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Turf Deli Spring Racing Carnival - Racing Royalty

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Racing Royalty

The loyal subjects of Flemington are in for a right royal treat this Melbourne Cup Day with a special guest appearance by Charles and Camilla.

Not quite sure who they are ?

Maybe they are Big Brother housemates ? Neighbours starlets ? Something like that anyway.

That's one giant step up for Cup Week away from the usual parade of Hollywood cross promoting tabloid starlets.

Camilla is going to present the trophy for the Melbourne Cup, whilst Charles gets to give out the trophy for the race after The Cup. The one that no-one even notices until they have jumped. Bit of a dud gig for the would be King.

As a special treat, all those loyal subjects who have been smart enough to take advantage of the great $200 Flemington season pass offer get to sit on Charles's lap, get their photo taken and tell him how much they would really, really, like a republic.

Seeing we are graced to have racing royalty in our presence, it might be a good time to take a look back over the Royal Ascot week back in June.

When Australians sat glued to the TV as BLACK CAVIAR took on the world, carrying the pride, hopes and dreams of Down Under - and thank goodness stumbled over the line. It was fascinating to watch the differences in racing between here and the UK, so let's see what ideas we can pinch from our feudal overlords for local racing to give Cup Week a bit more regal style and grace.

Royal Procession

The rich pageantry of the horse drawn royal procession down the straight was no doubt a highlight of the week at Ascot. But how to apply this to Melbourne Cup Day ? It is tough enough driving up Racecourse Road during Cup Week and getting through that nasty roundabout at the top of the course, let alone trying to navigate your way through heavy traffic with a parade of horse and carriages so that idea is out.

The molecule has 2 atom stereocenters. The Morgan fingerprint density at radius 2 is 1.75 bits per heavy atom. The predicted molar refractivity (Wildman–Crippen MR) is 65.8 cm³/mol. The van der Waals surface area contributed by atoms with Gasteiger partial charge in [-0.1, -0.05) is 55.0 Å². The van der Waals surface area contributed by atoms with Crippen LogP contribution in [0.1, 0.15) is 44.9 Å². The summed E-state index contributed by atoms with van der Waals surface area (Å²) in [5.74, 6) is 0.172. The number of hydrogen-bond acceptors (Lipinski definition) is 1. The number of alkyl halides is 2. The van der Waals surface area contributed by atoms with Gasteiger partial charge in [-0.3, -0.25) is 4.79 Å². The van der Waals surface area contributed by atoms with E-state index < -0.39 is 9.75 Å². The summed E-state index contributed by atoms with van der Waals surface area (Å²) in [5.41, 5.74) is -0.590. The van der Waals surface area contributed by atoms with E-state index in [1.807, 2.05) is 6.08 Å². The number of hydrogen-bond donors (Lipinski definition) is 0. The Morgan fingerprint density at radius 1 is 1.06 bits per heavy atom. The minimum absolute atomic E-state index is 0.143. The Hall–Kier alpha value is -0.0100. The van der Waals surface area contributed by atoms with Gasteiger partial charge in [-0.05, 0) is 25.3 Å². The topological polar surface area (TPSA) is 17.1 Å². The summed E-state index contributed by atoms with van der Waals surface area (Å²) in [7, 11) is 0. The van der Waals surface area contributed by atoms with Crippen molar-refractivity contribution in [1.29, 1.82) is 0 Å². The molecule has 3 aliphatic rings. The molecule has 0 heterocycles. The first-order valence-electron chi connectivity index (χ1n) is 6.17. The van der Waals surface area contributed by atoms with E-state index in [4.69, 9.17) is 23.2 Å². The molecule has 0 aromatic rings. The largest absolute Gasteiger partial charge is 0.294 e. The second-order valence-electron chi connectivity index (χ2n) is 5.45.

The local equivalent is definitely the train ride in from Flinders Street. So, what about decking the carriages in a regal red plush velvet, and signing up a swag of royals to drive the shuttle trains to and fro ? Kate, Will, Harry, Pippa, Beatrice - there should be enough royals hanging around to cover the frequent shuttle services. With trumpet fanfares at each station, and regal royal waves and toots as they ceremoniously embark towards Flemington.

Top Hats

We were really surprised back in June to be the only person down at the local TAB getting into the spirit of things by donning a fine custom made top hat. We think it might just be time for the VRC to step up and make the top hat compulsory on course. Punters will love it, it means there is somewhere extra to stuff all that Cup Week cash when your wallet will no longer bend to go back into your pocket. The added bonus here is for sponsorship opportunities. Why settle for that corporate logo cap hastily plonked on the winning trainer when you can sell so much more advertising space on a top hat ?

Queen's Hat Betting

Punters are always on the look out for exciting new betting opportunities - and the gimmicky the better. We can never, ever hear too much about the jockey challenge from the presenters on racing station TVN. Just imagine the exciting, minute by minute breathless updates we can have if we were allowed to bet on the colour of the Queen's Hat like they do in England. Of course, this would have to include the compulsory cross to everywhere man Tom Waterhouse for his expert commentary, and his weekly Ma'am's Best Refund if the hat is not beige.

Straight 1600M races

There is nothing better than the spectacle of 30 horses running down a 1600M straight race at Ascot. As opposed to local racing, like at Moonee Valley where 12 horses wait patiently in a queue to get around the home turn and then jog for a few strides before the finishing post. So why not extend the Flemington straight we say, go back up the steep driveway and give the horses a spectacular running down hill ramp lead in before exploding into the straight. Out of interest, how much does a 30 horse box trifecta cost anyway ?

Best of British

There were plenty of other great ideas at Ascot that local racing could pick up to add a bit of pageantry to Cup Week. We liked how the English horses politely curtsy before entering the barriers - so there is no need for barrier attendants. It was also quite handy that the jockeys were able to call for the cravat if they needed to make up weight when weighing out post race. However, we have to say we still prefer the modern professional ambulance to be following the field, rather than the horse and cart and the guy in stockings and a floppy hat ready with his emergency bag of leeches.

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